Although there are four teams in the starting blocks, this figures to be a two-horse race between the Steelers and the Browns. Baltimore has enough defense and Cincinnati has enough offense to cause the front runners some angst during the course of the season but neither has enough of what's missing on the other side of the ball to consistently challenge them throughout a long year.
The trendy pick to win the division is the Browns, who came on strong at the end of the season by winning eight of their last 11 games only to miss the postseason on a tie-breaker. Mathematics won't be enough to trip them up this time. It will take a stronger effort from the Steelers, as well, but until someone in the AFC North actually unseats Pittsburgh atop the division they remain the wise man's choice.
Under the radar
NFL.com's Gil Brandt has identified four underrated players in the AFC North, one from each team, who will bear watching this season:
An excellent high school basketball player, who had limited college football experience. He continues to get better and has long arms and great strength.
Played only one year of college football, so he continues to improve. Entering his fifth NFL season, he has shown versatility and a great deal of upside.
Established himself as a big-time return threat last season. With more national TV games in '08, he'll become more of a known quantity.
Second-year player can rush the passer and play well in space. Had four sacks in the regular season last year and two more in the playoffs.
Pittsburgh can run it, throw it and defend against it. They have the best quarterback (Ben Roethlisberger) in a division with three very good ones (Carson Palmer in Cincinnati, Derek Anderson in Cleveland and Roethlisberger) and are more evenly balanced than the Browns, who still haven't appeared to solve all their defensive problems yet.
Cincinnati is a dark horse possibility because of its explosive capabilities on offense but the recent re-signing of troublesome wide receiver Chris Henry blew all the offseason talk of Marvin Lewis becoming more of a disciplinarian. Worse than that, their defense has never ranked better than 19th since Lewis arrived in Cincinnati in 2003. So what happened? They drafted USC linebacker Keith Rivers No. 1, but couldn't avoid a holdout. That's not good enough to cut it in a division with the Steelers and Browns in it.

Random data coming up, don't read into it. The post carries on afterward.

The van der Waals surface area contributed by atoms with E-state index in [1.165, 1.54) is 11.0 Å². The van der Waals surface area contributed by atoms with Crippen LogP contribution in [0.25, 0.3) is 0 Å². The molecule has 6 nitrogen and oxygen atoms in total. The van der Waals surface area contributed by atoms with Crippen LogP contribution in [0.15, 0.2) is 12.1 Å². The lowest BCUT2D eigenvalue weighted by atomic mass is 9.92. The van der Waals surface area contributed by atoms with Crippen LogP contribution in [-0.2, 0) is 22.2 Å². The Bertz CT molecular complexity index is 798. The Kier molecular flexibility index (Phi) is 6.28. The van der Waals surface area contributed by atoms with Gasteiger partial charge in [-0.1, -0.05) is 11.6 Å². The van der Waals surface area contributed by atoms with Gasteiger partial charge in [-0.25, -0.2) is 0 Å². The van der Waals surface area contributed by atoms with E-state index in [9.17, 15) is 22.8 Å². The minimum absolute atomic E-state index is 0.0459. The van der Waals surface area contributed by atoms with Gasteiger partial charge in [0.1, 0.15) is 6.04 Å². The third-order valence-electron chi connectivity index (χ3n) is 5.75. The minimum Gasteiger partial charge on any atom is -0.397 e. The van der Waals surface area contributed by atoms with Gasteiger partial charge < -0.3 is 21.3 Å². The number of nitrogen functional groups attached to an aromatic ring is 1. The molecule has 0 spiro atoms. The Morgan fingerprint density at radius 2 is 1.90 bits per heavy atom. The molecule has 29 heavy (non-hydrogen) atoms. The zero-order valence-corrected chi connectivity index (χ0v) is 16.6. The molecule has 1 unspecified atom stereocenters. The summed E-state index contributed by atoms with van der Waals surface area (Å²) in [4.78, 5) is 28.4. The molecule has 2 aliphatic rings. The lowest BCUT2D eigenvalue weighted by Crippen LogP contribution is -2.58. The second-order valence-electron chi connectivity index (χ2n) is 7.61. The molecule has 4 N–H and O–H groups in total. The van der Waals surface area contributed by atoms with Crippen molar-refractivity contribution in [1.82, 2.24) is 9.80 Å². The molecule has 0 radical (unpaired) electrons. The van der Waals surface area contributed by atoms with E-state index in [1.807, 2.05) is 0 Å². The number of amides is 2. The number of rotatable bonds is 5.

Team on the rise
Cleveland. The Browns have been struggling for so long it feels like the last time they won anything Otto Graham was at quarterback, but the patient Phil Savage-Romeo Crennel approach paid off last season once a quarterback was finally located. Now they have a nose tackle in Shaun Rogers to shore up a similar defensive weakness on an improving 10-6 team.
Team in transition
Baltimore. The Ravens' defense has begun to age but is trying to hold on, while new coach John Harbaugh and new offensive coordinator Cam Cameron are working to fix an offense that ranked 22nd in the league a year ago. An unsettled quarterback situation and the loss of perennial All-Pro left tackle Jonathan Ogden continue to be a source of the struggles.
Coach in the spotlight
Marvin Lewis promised to be tougher this year after the Bengals spent the last few seasons embarrassing themselves worse off the field than on it. He refused to back down from productive, but always complaining, wide receiver Chad Johnson and cut Chris Henry and Odell Thurman. But he was forced to re-sign Henry by owner Mike Brown at the first sign of trouble. Problem is, Henry's off-field issues have overshadowed his playing ability. Lewis has to get the Bengals back into contention and off the front page of the newspaper or he'll be running someone else's defense this time next year.
Star on the rise
Stacy Andrews. The Bengals franchised Andrews after having played in only 17 games the past four years. They believe he's ready to replace Willie Anderson at right tackle. That needs to happen quickly, because after 13 seasons Anderson is no longer the player he used to be.